Publications & Documents


  • 5-March-2013

    English

    Mental Health and Work: Sweden

    Tackling mental ill-health of the working-age population is becoming a key issue for labour market and social policies in OECD countries. OECD governments increasingly recognise that policy has a major role to play in keeping people with mental ill-health in employment or bringing those outside of the labour market back to it, and in preventing mental illness. This report on Sweden is the second in a series of reports looking at how the broader education, health, social and labour market policy challenges identified in Sick on the Job? Myths and Realities about Mental Health and Work (OECD, 2012) are being tackled in a number of OECD countries. It concludes that Swedish policy makers recognise the need to take steps to tackle mental ill-health and its labour market implications, but that a more comprehensive reform effort and a long-term commitment to it is needed in order to prevent problems from arising in the first place and respond more effectively when they do occur.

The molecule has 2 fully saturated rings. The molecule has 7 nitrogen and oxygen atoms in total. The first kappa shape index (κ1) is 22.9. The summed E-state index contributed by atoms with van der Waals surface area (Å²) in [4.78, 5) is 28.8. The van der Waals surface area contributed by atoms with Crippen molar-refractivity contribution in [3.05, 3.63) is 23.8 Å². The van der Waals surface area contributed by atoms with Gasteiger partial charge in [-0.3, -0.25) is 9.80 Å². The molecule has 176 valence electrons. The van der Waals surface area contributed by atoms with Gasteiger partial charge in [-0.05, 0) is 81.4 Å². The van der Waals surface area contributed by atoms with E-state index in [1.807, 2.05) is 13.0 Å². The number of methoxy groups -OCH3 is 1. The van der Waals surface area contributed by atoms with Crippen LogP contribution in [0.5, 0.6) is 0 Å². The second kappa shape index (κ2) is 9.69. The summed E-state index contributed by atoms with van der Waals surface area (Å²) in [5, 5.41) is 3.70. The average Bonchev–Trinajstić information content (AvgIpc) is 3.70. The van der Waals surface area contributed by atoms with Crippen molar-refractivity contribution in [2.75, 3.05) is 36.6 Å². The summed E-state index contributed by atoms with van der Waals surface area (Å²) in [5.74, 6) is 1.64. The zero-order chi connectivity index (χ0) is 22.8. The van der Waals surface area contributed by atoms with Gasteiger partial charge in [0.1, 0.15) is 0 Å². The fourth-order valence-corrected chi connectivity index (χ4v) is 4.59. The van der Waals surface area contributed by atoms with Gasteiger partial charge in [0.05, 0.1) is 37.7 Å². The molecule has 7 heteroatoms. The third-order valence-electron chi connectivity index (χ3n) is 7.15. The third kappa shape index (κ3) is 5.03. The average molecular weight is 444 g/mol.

• 5-March-2013

    English

    Sweden: Tackling mental health problems is critical to boosting job prospects of young Swedes

    Sweden should make greater efforts to prevent and address mental health problems among people under the age of 30, in order to boost their job prospects and reduce government spending on health care and out-of-work benefits, according to a new OECD report.

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  • 5-February-2013

    English

    Energy Policies of IEA Countries: Sweden 2013